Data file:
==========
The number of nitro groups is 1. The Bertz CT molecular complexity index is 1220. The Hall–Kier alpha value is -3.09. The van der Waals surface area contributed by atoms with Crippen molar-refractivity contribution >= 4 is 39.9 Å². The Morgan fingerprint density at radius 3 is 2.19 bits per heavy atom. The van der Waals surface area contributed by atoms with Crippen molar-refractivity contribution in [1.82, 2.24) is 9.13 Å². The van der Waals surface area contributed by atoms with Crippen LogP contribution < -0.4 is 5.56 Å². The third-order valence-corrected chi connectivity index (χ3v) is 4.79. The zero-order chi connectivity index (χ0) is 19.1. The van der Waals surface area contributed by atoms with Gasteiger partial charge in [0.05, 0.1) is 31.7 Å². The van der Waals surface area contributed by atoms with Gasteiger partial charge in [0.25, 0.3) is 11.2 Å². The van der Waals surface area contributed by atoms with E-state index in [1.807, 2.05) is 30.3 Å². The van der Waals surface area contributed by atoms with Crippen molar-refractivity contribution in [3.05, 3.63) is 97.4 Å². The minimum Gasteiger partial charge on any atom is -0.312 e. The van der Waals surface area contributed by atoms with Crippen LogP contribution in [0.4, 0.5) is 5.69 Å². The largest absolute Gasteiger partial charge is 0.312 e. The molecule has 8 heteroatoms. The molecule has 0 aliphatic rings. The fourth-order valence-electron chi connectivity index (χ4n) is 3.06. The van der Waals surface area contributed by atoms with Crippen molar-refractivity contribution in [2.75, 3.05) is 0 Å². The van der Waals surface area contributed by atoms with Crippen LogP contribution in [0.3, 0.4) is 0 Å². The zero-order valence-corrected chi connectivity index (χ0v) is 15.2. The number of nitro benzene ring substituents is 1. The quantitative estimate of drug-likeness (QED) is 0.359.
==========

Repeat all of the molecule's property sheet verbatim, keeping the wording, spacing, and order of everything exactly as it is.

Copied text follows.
The number of nitro groups is 1. The Bertz CT molecular complexity index is 1220. The Hall–Kier alpha value is -3.09. The van der Waals surface area contributed by atoms with Crippen molar-refractivity contribution >= 4 is 39.9 Å². The Morgan fingerprint density at radius 3 is 2.19 bits per heavy atom. The van der Waals surface area contributed by atoms with Crippen molar-refractivity contribution in [1.82, 2.24) is 9.13 Å². The van der Waals surface area contributed by atoms with Crippen LogP contribution < -0.4 is 5.56 Å². The third-order valence-corrected chi connectivity index (χ3v) is 4.79. The zero-order chi connectivity index (χ0) is 19.1. The van der Waals surface area contributed by atoms with Gasteiger partial charge in [0.05, 0.1) is 31.7 Å². The van der Waals surface area contributed by atoms with Gasteiger partial charge in [0.25, 0.3) is 11.2 Å². The van der Waals surface area contributed by atoms with E-state index in [1.807, 2.05) is 30.3 Å². The van der Waals surface area contributed by atoms with Crippen molar-refractivity contribution in [3.05, 3.63) is 97.4 Å². The minimum Gasteiger partial charge on any atom is -0.312 e. The van der Waals surface area contributed by atoms with Crippen LogP contribution in [0.4, 0.5) is 5.69 Å². The largest absolute Gasteiger partial charge is 0.312 e. The molecule has 8 heteroatoms. The molecule has 0 aliphatic rings. The fourth-order valence-electron chi connectivity index (χ4n) is 3.06. The van der Waals surface area contributed by atoms with Crippen molar-refractivity contribution in [2.75, 3.05) is 0 Å². The van der Waals surface area contributed by atoms with Crippen LogP contribution in [0.3, 0.4) is 0 Å². The zero-order valence-corrected chi connectivity index (χ0v) is 15.2. The number of nitro benzene ring substituents is 1. The quantitative estimate of drug-likeness (QED) is 0.359.